The selection of PFI as a procurement route for building schools for the future follows a detailed assessment using the Treasury's value-for-money guidance. Since 1997, 1,106 schools have been rebuilt or refurbished and £31 billion has been invested. Investment through PFI has delivered 275 of those rebuilt or refurbished schools—in other words, 25 per cent.
The building schools for the future programme is welcomed by all parties, but half of the eventual £50 billion cost is being financed by inflexible PFI schemes with exorbitant annual costs of more than £2,000 million for 25 years or more. Will my right hon. Friend explain why local authorities have to take, on behalf of schools, risks over which they have little control? What costs will fall on the taxpayer if PFI schools prove not to be sustainable and have to be closed prematurely?
I have to tell my hon. Friend that his area of Leicestershire has benefited from £60 million of investment in projects in education, health and other areas. It simply would not have been possible to build or refurbish such a number of schools and hospitals without using the PFI model. It is because of PFI and the additional public investment we are prepared to make that we can look forward to every secondary school being modernised or refurbished, and a programme has now been brought in for primary schools as well. Of course, that would not have happened if we had followed the policies of the Conservatives, who want to cut investment in education and health.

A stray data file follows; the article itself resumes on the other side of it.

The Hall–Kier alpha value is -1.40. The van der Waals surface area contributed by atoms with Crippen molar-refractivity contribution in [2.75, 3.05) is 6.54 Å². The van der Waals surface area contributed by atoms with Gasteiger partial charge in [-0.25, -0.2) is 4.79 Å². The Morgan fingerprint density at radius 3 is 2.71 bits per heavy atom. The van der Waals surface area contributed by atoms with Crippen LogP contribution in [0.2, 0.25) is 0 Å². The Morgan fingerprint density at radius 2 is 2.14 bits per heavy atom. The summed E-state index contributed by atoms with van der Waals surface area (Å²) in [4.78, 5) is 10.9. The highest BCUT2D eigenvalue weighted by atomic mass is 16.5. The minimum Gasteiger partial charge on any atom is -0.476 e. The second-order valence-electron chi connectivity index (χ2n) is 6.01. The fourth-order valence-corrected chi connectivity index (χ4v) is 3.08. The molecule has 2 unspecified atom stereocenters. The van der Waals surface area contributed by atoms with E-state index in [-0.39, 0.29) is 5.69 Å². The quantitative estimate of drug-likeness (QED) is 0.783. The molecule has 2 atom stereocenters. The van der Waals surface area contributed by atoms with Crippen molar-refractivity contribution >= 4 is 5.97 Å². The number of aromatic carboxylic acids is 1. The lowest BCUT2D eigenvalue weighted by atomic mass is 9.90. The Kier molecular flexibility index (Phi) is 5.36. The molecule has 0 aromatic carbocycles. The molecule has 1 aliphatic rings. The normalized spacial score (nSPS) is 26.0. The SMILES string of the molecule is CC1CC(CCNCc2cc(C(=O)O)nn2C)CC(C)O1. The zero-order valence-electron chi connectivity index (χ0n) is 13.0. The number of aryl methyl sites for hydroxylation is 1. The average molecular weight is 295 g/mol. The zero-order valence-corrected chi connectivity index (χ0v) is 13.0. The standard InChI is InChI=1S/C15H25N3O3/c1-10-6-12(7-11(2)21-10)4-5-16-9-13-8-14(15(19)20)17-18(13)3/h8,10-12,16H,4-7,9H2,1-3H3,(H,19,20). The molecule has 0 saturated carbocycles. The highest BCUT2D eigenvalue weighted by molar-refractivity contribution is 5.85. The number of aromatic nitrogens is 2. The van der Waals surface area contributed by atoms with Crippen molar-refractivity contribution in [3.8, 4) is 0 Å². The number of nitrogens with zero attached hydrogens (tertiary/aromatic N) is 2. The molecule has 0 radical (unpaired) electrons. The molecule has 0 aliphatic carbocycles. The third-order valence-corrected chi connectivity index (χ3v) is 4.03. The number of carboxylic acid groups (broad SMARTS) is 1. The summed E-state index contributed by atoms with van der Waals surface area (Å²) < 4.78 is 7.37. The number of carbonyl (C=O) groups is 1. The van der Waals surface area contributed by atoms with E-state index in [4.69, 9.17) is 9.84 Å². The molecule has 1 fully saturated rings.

The Prime Minister has a justified reputation for striking fear into the hearts and minds of junior Ministers through his micro-control of everything that goes on in his Government and his control freakery. Why will he not answer the simple question asked by my right hon. Friend Mr. Cameron: when did he know about the problems in the Home Office?
This was a matter for the Home Secretary, who took all the action that was necessary, and she dealt with the problem in a calm, efficient and dignified way.